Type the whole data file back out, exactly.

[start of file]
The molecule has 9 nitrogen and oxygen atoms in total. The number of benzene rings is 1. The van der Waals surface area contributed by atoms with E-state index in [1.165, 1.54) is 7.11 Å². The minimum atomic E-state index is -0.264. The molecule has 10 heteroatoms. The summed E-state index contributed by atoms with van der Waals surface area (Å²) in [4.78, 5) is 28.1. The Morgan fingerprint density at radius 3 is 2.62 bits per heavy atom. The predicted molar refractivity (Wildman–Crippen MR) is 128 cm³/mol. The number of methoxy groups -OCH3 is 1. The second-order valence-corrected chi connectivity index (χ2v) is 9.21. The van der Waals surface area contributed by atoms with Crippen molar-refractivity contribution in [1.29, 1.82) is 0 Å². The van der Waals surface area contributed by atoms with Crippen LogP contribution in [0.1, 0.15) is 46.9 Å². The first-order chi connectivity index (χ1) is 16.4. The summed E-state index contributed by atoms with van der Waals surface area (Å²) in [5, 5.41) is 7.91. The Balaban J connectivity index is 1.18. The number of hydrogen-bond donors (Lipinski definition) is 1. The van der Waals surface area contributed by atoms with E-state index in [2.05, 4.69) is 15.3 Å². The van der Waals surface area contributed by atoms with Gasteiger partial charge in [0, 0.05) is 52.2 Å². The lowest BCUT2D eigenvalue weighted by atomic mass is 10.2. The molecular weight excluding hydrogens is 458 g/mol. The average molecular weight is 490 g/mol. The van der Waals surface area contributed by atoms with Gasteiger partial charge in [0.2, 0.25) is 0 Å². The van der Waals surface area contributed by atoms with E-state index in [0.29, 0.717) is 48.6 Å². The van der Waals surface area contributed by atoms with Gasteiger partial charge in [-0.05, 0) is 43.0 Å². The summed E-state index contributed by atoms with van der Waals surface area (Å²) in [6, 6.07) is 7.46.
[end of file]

The molecule has 9 nitrogen and oxygen atoms in total. The number of benzene rings is 1. The van der Waals surface area contributed by atoms with E-state index in [1.165, 1.54) is 7.11 Å². The minimum atomic E-state index is -0.264. The molecule has 10 heteroatoms. The summed E-state index contributed by atoms with van der Waals surface area (Å²) in [4.78, 5) is 28.1. The Morgan fingerprint density at radius 3 is 2.62 bits per heavy atom. The predicted molar refractivity (Wildman–Crippen MR) is 128 cm³/mol. The number of methoxy groups -OCH3 is 1. The second-order valence-corrected chi connectivity index (χ2v) is 9.21. The van der Waals surface area contributed by atoms with Crippen molar-refractivity contribution in [1.29, 1.82) is 0 Å². The van der Waals surface area contributed by atoms with Crippen LogP contribution in [0.1, 0.15) is 46.9 Å². The first-order chi connectivity index (χ1) is 16.4. The summed E-state index contributed by atoms with van der Waals surface area (Å²) in [5, 5.41) is 7.91. The Balaban J connectivity index is 1.18. The number of hydrogen-bond donors (Lipinski definition) is 1. The van der Waals surface area contributed by atoms with E-state index in [2.05, 4.69) is 15.3 Å². The van der Waals surface area contributed by atoms with Gasteiger partial charge in [0, 0.05) is 52.2 Å². The lowest BCUT2D eigenvalue weighted by atomic mass is 10.2. The molecular weight excluding hydrogens is 458 g/mol. The average molecular weight is 490 g/mol. The van der Waals surface area contributed by atoms with Gasteiger partial charge in [0.2, 0.25) is 0 Å². The van der Waals surface area contributed by atoms with E-state index in [0.29, 0.717) is 48.6 Å². The van der Waals surface area contributed by atoms with Gasteiger partial charge in [-0.05, 0) is 43.0 Å². The summed E-state index contributed by atoms with van der Waals surface area (Å²) in [6, 6.07) is 7.46.